Circadian Rhythms: Food, Sleep and Stress

Image Unavailable
The SCN and other hypothalamic nuclei sync circadian rythms,
like waking and sleeping, to a 24 hour light-dark cycle
ImageSource: Horacio de la Iglesia,

Located in the hypothalamus is the suprachiasmatic nucleus (SCN): the body’s master clock, which, among other things, governs one’s sleep-wake cycle, secretion of cortisol and core body temperature. It also modulates behavioural states like arousal and feeding. To accomplish this, the SCN projects to other hypothalamic nuclei and communicates and coordinates with many oscillators in peripheral tissue. The lateral hypothalamus and paraventricular nucleus serve as important regions of influence. They communicate with the SCN and other rhythmic systems like the HPA-axis and can elicit motivated behaviours. The activity of neuropeptides in hypothalamic nuclei, namely orexin/hypocretin, is emerging as an important strategy by which the brain maintains energy homeostasis.

While the SCN relies predominantly on photic entrainment, peripheral clocks must be entrained by nonphotic cues. Importantly among them is one’s feeding schedule, which can have dramatic effects on one’s liver, pancreas and other organs.[1] Thus, food-entrainable oscillators (FEOs) are important mechanisms of homeostasis. The discovery of FEOs elucidates the fact that the circadian regulation of hormone secretion and behaviour is reciprocal.
That is: while endogenous oscillators influence behaviour, so too can these oscillators be affected by behaviours
like feeding, sleep duration and stress.[2]

Misalignment in the integration of the SCN and peripheral clocks is associated with a variety of metabolic and affective disorders.
With obesity, major depressive disorder and other pathologies on the rise, it is crucial to understand how one’s temporal habits may
be affecting one’s physiology and, subsequently, one’s health.

1.1 Orexin/hypocretin in arousal and stimulation of feeding

Expression of Hrct/OX neurons in the LH, perifornical n. and posterior hypothalamus
Image Unavailable
Rat hypothalamus: (top) WT, with adrenal gland removed,
activity rescued with DEX.[4]

Orexins, also termed hypocretins, are peptide neuromodulators which bind GPCRs. There are two varieties: Orexin A (also called hcrt1) and Orexin B (hrct2), both synthesized exclusively in the lateral hypothalamus (LH) from prepro- Hrct/OX .[3] Beyond the LH, Hrct/OX neurons have extensions in the perifornical nucleus and the posterior hypothalamus.[4] There are two Hrct/OX receptors: receptor 1 binds mostly A type Hrct/OXs while receptor 2 binds both A and B types.

Hrct/OX neurons project, among other places, to the paraventricular nucleus (PVN) of the hypothalamus and the arcuate nucleus (AN). The PVN is involved in the initiation of feeding; as such, patients with lesions to the PVN exhibit anorexia. The Hrct/OX system is involved in appetite and food intake and may be a site of neuroendocrine disruptions associated with obesity.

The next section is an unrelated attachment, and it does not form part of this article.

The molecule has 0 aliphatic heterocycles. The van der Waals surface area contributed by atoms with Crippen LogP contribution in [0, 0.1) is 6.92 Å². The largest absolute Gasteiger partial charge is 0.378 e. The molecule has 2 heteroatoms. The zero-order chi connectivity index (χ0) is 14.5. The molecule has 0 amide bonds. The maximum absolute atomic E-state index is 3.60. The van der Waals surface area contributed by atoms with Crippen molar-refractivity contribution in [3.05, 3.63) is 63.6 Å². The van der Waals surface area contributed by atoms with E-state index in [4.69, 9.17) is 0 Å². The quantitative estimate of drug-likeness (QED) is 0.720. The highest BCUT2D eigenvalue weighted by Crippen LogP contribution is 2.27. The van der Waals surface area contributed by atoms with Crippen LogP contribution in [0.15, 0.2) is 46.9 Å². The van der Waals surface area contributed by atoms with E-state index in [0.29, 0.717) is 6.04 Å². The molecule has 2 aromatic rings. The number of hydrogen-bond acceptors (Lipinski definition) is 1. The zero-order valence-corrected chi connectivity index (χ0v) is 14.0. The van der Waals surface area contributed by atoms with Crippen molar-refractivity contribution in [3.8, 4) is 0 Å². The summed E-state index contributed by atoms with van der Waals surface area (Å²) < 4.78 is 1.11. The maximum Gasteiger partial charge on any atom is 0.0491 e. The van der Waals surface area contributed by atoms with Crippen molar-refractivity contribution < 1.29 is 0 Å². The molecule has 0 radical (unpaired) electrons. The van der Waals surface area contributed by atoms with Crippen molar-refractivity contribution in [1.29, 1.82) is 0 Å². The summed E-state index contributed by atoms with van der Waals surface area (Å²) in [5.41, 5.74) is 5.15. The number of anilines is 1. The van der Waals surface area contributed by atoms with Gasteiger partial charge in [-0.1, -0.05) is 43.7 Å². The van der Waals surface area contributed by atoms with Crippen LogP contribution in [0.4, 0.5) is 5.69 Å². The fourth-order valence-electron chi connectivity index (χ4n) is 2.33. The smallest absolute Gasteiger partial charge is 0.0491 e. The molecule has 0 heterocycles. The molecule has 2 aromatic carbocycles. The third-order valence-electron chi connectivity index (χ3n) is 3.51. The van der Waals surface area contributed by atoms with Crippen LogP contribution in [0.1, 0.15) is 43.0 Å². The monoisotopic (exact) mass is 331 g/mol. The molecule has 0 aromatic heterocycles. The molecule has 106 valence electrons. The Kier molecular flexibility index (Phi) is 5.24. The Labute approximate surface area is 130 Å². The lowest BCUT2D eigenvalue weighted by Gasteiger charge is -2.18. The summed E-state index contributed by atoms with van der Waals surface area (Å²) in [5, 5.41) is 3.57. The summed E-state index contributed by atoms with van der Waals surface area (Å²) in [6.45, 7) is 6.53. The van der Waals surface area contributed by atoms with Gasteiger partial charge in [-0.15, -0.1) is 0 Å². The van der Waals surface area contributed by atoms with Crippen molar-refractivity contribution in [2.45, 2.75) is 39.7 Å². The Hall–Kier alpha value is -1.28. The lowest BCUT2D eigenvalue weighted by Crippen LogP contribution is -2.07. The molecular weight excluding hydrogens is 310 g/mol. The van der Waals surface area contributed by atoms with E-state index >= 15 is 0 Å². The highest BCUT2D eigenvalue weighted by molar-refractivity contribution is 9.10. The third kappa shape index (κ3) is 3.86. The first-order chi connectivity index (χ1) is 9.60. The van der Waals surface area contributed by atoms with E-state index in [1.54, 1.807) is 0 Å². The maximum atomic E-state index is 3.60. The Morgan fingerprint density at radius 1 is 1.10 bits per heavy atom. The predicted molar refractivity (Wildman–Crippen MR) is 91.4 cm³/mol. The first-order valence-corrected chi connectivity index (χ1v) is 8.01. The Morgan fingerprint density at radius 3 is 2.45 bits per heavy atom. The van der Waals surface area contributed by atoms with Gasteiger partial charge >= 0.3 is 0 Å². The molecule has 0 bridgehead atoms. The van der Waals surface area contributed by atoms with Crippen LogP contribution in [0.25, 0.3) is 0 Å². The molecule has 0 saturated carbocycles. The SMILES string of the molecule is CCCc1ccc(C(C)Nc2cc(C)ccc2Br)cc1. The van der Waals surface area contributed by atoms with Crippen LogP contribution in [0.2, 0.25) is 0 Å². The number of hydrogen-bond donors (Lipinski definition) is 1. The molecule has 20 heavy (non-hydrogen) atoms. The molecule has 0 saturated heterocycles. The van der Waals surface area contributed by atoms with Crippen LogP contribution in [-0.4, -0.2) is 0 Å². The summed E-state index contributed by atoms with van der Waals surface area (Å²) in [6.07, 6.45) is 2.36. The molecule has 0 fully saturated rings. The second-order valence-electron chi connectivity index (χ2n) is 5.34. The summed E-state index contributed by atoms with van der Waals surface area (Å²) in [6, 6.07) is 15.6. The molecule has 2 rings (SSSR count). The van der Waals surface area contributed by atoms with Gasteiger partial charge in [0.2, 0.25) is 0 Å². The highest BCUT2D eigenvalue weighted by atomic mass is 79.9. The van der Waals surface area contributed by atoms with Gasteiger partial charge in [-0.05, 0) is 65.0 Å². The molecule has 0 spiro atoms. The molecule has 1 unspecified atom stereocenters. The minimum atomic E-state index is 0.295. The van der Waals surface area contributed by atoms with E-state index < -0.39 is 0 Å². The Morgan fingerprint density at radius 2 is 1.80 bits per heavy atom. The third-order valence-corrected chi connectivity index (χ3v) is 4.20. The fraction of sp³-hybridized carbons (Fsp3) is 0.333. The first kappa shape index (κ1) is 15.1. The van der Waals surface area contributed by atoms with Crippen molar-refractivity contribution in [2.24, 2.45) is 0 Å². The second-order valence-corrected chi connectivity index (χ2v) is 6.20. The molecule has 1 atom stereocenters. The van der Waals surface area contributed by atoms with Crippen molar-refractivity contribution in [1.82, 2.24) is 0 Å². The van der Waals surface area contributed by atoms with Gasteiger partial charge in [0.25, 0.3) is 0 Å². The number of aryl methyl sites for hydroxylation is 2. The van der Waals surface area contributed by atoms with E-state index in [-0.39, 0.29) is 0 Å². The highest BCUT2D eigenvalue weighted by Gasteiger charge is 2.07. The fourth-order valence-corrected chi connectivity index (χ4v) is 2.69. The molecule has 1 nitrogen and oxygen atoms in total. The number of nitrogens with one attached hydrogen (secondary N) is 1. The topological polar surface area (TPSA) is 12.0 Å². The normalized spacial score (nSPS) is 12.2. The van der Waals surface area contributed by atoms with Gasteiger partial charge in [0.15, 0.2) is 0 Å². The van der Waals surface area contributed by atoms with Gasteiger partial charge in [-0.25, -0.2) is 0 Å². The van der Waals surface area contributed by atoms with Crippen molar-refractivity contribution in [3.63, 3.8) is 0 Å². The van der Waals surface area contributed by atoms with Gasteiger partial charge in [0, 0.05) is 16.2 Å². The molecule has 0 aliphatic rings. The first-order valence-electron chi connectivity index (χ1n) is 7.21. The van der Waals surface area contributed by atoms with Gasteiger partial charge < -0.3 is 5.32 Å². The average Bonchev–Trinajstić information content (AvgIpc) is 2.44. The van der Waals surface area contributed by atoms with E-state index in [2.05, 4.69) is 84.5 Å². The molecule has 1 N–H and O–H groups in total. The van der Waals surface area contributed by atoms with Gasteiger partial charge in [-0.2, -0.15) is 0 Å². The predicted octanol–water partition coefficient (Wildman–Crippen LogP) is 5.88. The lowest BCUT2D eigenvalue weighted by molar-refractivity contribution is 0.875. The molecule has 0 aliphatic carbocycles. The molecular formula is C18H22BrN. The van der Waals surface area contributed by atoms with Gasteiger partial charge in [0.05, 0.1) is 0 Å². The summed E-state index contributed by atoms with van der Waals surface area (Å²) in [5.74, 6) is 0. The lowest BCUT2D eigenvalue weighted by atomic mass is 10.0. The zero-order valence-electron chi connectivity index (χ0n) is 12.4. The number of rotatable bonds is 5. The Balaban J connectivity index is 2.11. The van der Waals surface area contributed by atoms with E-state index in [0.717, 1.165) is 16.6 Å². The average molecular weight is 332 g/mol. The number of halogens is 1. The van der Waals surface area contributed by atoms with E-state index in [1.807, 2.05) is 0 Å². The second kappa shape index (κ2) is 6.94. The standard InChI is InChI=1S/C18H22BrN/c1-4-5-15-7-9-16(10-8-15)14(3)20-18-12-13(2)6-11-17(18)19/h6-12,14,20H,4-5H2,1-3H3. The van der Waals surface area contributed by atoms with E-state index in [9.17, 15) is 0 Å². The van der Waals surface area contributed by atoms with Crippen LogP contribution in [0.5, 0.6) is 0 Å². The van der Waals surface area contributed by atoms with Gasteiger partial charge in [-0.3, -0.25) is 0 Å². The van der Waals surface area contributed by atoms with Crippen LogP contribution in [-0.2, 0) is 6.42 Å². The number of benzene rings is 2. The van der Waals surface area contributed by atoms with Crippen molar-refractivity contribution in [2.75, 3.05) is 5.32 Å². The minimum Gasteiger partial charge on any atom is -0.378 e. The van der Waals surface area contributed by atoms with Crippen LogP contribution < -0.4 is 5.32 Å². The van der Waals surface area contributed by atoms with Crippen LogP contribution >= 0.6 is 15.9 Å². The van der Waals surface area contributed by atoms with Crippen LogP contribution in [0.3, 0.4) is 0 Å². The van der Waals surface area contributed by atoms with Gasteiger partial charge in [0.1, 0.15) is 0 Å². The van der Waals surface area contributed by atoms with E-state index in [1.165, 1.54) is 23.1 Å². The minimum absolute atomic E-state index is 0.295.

1.1a Interactions with the hypothalamic-pituitary-adrenal-axis (HPA)

It is well known that the HPA-axis is implicated in obesity and anatomical evidence suggests interaction between the HPA-axis and Hrct/OX neurons. Corticotropin-releasing hormone (CRH) is released from the PVN. Relatedly; CRH neurons in the amygdala project to the LH.[4] As such, Hrct/OX’s functional interaction with glucocorticoids has been investigated.

It has been demonstrated[4] that the removal of the adrenal gland in rats, and subsequent disruption in the release of corticosterone, results in a 50% drop in the expression of prepro-Hrct/OX mRNA in the LH, with reductions of the synthesized peptide in the perifornical nucleus and posterior hypothalamus as well. Hrct/OX activity could be rescued, with mRNA expression returning to normal, with administration of dexamethasone (DEX), a synthetic glucocorticoid.
As the HPA-axis regulates itself by a system of negative feedback, a deficit in corticosterone would result in an increased release of CRH. As such, researchers speculate that in may be the increased expression of CRH in the PVN that is causing a decrease in Hrct/OX expression in the LH. Experiments, finding that administering CRH antagonists causes an increase in Hrct/OX-related activity, support this theory.

1.1b Narcolepsy

The Hrct/OX has been most extensively studied in its relation to arousal states and sleep. To this end, it has projects to the locus coerleus, the raphe nucleus, the basal forebrain, the pedunculopontine nucleus and the tuberomamillary nucleus. Hrct/OX neurons serve a stimulating role: they are active during waking and inactive during REM and slow wave sleep. Similarly, a rise in Hrct/OX levels can be induced by sleep deprivation and injecting Orexin A will increase one’s wakefulness.[3]

Narcolepsy is associated with abnormalities in sleep/wake cycling, including sudden episodes of REM sleep interrupting waking and hyper-somnolence throughout the day. Patients also often suffer periods of clinical depression.[5] Recently, it was discovered that